-------- Original message --------From: Brennan Michaels <owlhousevt...> Date: 1/15/20 9:44 AM (GMT-05:00) To: <VTBIRD...> Subject: Re: [VTBIRD] Bluebirds and goldfinches Hi Ken,What kind of feeder do you use for the dried mealworms?thanks, brennanOn Wed, Jan 15, 2020 at 9:33 AM kfinch <kfinch51...> wrote:> The half dozen bluebirds that over- winter at our Chester home swarm to> dried mealworms every time I refill that feeder.    Ken Finch> -------- Original message --------From: Sarah Fellows <> <towanda2...> Date: 1/15/20  9:10 AM  (GMT-05:00) To:> <VTBIRD...> Subject: [VTBIRD] Bluebirds and goldfinches Tuesday,> at 3:56 on a dreary dark afternoon, I had just walked past the bluebird box> after chasing a fox out of the yard. I turned  to look at the fox and two> male bluebirds bumped into each other and squeezed into the bird box> together. Then, immediately,three others flew in to the box. one male and> two females. This represents our entire family from last summer. Not a peep> was made as they settled on top of each other for the night.We have seen> two flying around this winter but it was shocking to see the whole family.I> had put suet  on the box 25 feet past the winter home about a mont> ago,hoping to help them out.  The only birds to find and peck on this have> been the blue jays.What are these bluebirds finding to eat"????????? ENough> for five ,apparently.Today, after yet another ravaging by a raccoon, our> feeders are hosting over 50 goldfinches,but we have never seen a bluebird> at our feeders.Birds are truly amazing.Sally Fellows Williston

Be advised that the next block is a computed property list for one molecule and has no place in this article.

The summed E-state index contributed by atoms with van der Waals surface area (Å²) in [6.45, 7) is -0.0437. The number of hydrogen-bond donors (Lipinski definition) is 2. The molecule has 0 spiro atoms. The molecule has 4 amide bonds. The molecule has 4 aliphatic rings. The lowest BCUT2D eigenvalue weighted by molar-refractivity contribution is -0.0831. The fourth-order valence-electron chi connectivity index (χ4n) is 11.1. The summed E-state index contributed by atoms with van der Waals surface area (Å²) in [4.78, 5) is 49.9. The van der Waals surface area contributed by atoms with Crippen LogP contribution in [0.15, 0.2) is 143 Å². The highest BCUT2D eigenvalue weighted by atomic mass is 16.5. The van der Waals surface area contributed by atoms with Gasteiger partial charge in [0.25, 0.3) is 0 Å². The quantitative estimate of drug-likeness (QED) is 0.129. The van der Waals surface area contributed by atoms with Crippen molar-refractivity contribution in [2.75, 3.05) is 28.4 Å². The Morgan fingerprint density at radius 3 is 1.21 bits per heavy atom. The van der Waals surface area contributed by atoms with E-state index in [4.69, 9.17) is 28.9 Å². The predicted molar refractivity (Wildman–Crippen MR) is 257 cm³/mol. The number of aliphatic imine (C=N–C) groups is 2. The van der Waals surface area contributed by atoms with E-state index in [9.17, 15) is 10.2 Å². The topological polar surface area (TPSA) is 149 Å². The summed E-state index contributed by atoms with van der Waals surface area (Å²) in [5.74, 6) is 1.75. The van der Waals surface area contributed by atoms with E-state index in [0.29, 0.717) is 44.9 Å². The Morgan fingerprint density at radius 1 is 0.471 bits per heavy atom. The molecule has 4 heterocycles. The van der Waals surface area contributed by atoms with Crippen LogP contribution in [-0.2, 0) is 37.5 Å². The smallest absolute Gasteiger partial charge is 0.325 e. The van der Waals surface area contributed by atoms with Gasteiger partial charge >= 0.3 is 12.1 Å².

Back to top
Date: 1/15/20 6:46 am
From: lawlor <lawlor.coleen...>
Subject: Re: [VTBIRD] Bluebirds and goldfinches
I would like to know what kind of feeder for meal worms too


Sent from my iPhone

> On Jan 15, 2020, at 9:44 AM, Brennan Michaels <owlhousevt...> wrote:
>
> Hi Ken,
> What kind of feeder do you use for the dried mealworms?
> thanks, brennan
>
>> On Wed, Jan 15, 2020 at 9:33 AM kfinch <kfinch51...> wrote:
>>
>> The half dozen bluebirds that over- winter at our Chester home swarm to
>> dried mealworms every time I refill that feeder. Ken Finch
>> -------- Original message --------From: Sarah Fellows <
>> <towanda2...> Date: 1/15/20 9:10 AM (GMT-05:00) To:
>> <VTBIRD...> Subject: [VTBIRD] Bluebirds and goldfinches Tuesday,
>> at 3:56 on a dreary dark afternoon, I had just walked past the bluebird box
>> after chasing a fox out of the yard. I turned to look at the fox and two
>> male bluebirds bumped into each other and squeezed into the bird box
>> together. Then, immediately,three others flew in to the box. one male and
>> two females. This represents our entire family from last summer. Not a peep
>> was made as they settled on top of each other for the night.We have seen
>> two flying around this winter but it was shocking to see the whole family.I
>> had put suet on the box 25 feet past the winter home about a mont
>> ago,hoping to help them out. The only birds to find and peck on this have
>> been the blue jays.What are these bluebirds finding to eat"????????? ENough
>> for five ,apparently.Today, after yet another ravaging by a raccoon, our
>> feeders are hosting over 50 goldfinches,but we have never seen a bluebird
>> at our feeders.Birds are truly amazing.Sally Fellows Williston
 

Back to top
Date: 1/15/20 6:44 am
From: Brennan Michaels <owlhousevt...>
Subject: Re: [VTBIRD] Bluebirds and goldfinches
Hi Ken,
What kind of feeder do you use for the dried mealworms?
thanks, brennan

On Wed, Jan 15, 2020 at 9:33 AM kfinch <kfinch51...> wrote: